It’s bad enough that your company controls what you do when you’re at work. Now management wants to control what you do when you’re in bed. They don’t want to tuck you in, but they do want you to enjoy quality sleep around the clock so that you don’t start snoozing the next day when you’re on the clock.
So if you think you’re the only person who falls asleep in front of your computer, consider this your wake-up call.
According to a recent article by Elizabeth Kolbert in the New Yorker, our country is suffering from a major sleep deficit. To be specific, “according to a 2011 poll, more than half of Americans between the ages of 13 and 64 experience a sleep problem every night, and nearly two-thirds complain that they are not getting enough rest during the week.”
The consequences of the sleep gap are “as dangerous as they are annoying.” Kolbert cites a study by the Centers for Disease Control and Prevention, which revealed “that almost five percent of adults acknowledge nodding off at the wheel at least once during the previous month.”
This is certainly a scary statistic, but it pales in comparison to the results of a study I conducted by scientifically hiding under the desks of my co-workers and listening for snoring. By my calculations, at least 99 percent of all knowledge workers nod off at their computers at least once every day. It’s a situation that is bad for the company and the economy and the workers who often are so deeply asleep that they miss lunch.
As for the causes of our sleep problems, Kolbert blames the invention of the light bulb, which eliminated “the forced idleness that used to begin at sunset.” Personally, I blame the invention of basic cable, which offers us riveting entertainment, such as “Duck Dynasty” and “Amish Mafia,” rendering it impossible for any sentient being to keep from falling asleep in front of the tube — at least until Downton Abbey comes on.
The result of our inability to get a good night’s sleep or do a good day’s work has come to the attention of management. David K. Randall, the author of “Dreamland: Adventures in the Strange Science of Sleep,” predicts that “fatigue management officers will soon be as common at major corporations as accountants.”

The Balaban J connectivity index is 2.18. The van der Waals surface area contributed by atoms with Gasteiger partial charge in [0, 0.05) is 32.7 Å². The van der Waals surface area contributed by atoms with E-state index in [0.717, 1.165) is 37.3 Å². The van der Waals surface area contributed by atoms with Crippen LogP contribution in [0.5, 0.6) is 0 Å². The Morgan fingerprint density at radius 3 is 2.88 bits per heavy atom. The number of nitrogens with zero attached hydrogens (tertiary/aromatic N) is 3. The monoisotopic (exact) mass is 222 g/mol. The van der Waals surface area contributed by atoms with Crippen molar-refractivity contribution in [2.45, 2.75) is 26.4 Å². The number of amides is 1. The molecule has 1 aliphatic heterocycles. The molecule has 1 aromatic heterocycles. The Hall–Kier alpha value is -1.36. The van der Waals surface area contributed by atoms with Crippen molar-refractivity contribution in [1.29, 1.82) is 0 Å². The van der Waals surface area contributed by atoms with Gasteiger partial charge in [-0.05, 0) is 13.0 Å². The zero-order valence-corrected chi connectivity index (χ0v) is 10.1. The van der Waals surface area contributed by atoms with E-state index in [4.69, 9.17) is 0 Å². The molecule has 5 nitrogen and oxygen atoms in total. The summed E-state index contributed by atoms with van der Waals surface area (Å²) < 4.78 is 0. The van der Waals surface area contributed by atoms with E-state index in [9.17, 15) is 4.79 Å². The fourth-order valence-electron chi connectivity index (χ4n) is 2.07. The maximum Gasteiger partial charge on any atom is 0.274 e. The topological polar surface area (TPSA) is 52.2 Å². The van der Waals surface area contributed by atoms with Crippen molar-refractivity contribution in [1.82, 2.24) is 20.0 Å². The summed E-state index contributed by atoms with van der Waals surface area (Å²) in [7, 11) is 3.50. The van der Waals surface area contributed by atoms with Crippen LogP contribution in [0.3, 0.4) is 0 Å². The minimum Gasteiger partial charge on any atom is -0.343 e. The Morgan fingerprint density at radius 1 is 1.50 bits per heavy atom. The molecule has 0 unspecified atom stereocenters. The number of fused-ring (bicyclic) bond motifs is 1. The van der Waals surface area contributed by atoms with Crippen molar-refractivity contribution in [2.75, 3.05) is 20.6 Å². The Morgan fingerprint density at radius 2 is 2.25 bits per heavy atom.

This is rather ironic, since not even mainlining Ambien can put you to sleep as quickly as a five-second conversation with an accountant.
Another sleep writer, Professor Matthew J. Wolf-Meyer, suggests that our sleep problems are “largely the by-product of the industrial workday, which began as a dawn-to-dusk 12-to-16 hour stretch and shrank to an eight-hour period only at the turn of the twentieth century.”
Perhaps Professor Wolf-Meyer experiences a shrunken eight-hour day in his ivory tower, but in the real world, our nightmare economy has returned the dawn-to-dusk 12-to-16 hour stretch to a typical day at the office. Assuming, of course, that you have a really cushy position with plenty of job security and no competition from a global work force willing to take over your work for 10-cents on the dollar.
nother interesting finding Kolbert reports is that science can now divide people who naturally get up early, aka “larks,” from people who naturally like to stay up late, aka “owls.” There are probably elaborate scientific tests involving DNA analysis and gene sequencing to separate the larks from the owls, but you can just walk around your workplace any morning and see who is happily chirping away and who is acting like a character from “The Walking Dead.”
(My advice is to work only for owls. They won’t notice when you come in late, and they’ll be so busy being productive in the afternoon, they won’t notice you sneaking out the fire escape.)
And stop feeling guilty about dozing at your desk! Nothing cures insomnia faster than a big rush assignment staring you in the face. Besides, the more you sleep, the fewer mistakes you’ll make. And what could be better than getting paid for sleeping?
If you find it difficult to drop off to dreamland at work, or you don’t feel comfortable wearing your PJs and your bunny rabbit scuffies to the office, keep a nice fuzzy blanky in your file cabinet. You can wear it as an accent scarf or an ascot. If that doesn’t work, call over to accounting and have them send the CFO over to explain the company’s free cash flow.
Five seconds in, and it’s nighty-night — guaranteed.
Bob Goldman was an advertising executive at a Fortune 500 company, but he finally wised up and opened Bob Goldman Financial Planning in Sausalito, California. He offers a virtual shoulder to cry on at firstname.lastname@example.org.